Q&A with Carol Barash, CEO of Story To College
EdTech Times was honored to get the opportunity to speak with Carol Barash, PhD, CEO of Story To College, a startup in the college application space. Story To College is member of 2014 Kaplan EdTech Accelerator, Powered by TechStars cohort. Here’s what Ms. Barash had to share with us:
Company at Glance:
Founders: Carol Barash, PhD, CEO; Moshiur Tarafdar, CTO; Jack Scotti, COO
Category: Educational Services
Product stage: Market
LinkedIn company page: https://www.linkedin.com/company/story-to-college
Founder Twitter: @carolbarash
ETT: What is the market segment your company is in?
CB: We are in Ed Tech and Education Services.
ETT: Who are your core customers?
CB: Our core customers are high school students who are applying to college—both in the stage of completing their applications, and all the work leading up to that, where they explore their passions and professional aspirations, consider how different colleges fit with their learning styles, work and service commitments.
ETT: How did you come across the problem you’re addressing and how did you define it – what was your process in identifying it?
CB: When I served as faculty advisor to the admissions committee at Douglass College, Rutgers, I saw how a strong personal essay brought the student to life and often tipped our admissions decisions in that person’s favor. The problem is that most students write bland, generic essays about their achievements, almost a rehash of their resume. Admissions officers say that as the essay has become more important over the past decade, students’ essays have gotten worse. I saw an opportunity to teach millions of students how to use storytelling tools and techniques to improve their college essays and all of their communication.
ETT: And how did you develop a solution to this particular problem and what was your process of arriving at it?
CB: I studied the art and science of storytelling and taught pilot courses with high school programs at the City University of New York, developing a proprietary curriculum—the Moments Method®—that was replicable and outcomes-driven. Then I wrote a book, Write Out Loud (McGraw Hill, 2013) and developed a professional development and licensing program to teach other people how to teach the curriculum.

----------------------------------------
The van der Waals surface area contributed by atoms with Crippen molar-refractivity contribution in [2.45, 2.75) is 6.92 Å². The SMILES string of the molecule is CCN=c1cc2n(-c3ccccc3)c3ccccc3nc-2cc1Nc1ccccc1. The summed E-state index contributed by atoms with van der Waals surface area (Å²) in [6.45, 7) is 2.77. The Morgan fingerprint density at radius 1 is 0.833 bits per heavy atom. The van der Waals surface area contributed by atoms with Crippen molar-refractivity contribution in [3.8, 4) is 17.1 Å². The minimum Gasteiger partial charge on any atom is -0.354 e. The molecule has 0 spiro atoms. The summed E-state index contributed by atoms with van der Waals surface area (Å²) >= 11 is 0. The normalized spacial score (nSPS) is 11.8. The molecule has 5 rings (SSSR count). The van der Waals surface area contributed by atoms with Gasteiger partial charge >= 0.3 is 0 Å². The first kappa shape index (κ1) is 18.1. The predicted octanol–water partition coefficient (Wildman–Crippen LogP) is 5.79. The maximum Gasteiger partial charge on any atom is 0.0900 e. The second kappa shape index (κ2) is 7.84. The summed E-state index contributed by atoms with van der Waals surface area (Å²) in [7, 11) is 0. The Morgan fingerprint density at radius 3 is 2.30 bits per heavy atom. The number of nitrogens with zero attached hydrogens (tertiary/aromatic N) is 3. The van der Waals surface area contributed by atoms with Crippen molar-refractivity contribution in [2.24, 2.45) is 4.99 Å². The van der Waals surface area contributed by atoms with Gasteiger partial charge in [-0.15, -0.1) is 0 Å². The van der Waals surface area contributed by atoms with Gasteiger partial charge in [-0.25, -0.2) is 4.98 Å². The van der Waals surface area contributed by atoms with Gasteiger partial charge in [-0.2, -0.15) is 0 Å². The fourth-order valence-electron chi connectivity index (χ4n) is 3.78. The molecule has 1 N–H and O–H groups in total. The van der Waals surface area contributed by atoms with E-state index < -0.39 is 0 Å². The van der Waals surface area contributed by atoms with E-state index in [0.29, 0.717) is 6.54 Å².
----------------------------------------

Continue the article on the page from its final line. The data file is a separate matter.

ETT: What it is that you’re doing differently than your competitors? And do you expect to develop other differentiators in the future?
CB: We do not ever write or edit students’ application essays. Using a question-driven method, we teach students how to write better.
ETT: Please tell us more about your product stage and what we should expect to see from your company in the next 12 months – i.e. describe your potential next milestones.
CB: We recently launched our online essay prep platform, Story2 (www.story2.com). In the first three weeks over 5000 students from 56 countries have used the dynamic toolkit to complete their admission and scholarship essays. In 2015 we will be making the platform available to students—both individually and in collaboration with schools, expanding the mobile experience, and further training our network of coaches.
ETT: Are you a disruptor, and why so? Do you believe you will remain as a disruptor in near foreseeable future or become a more mature company? Why is that so?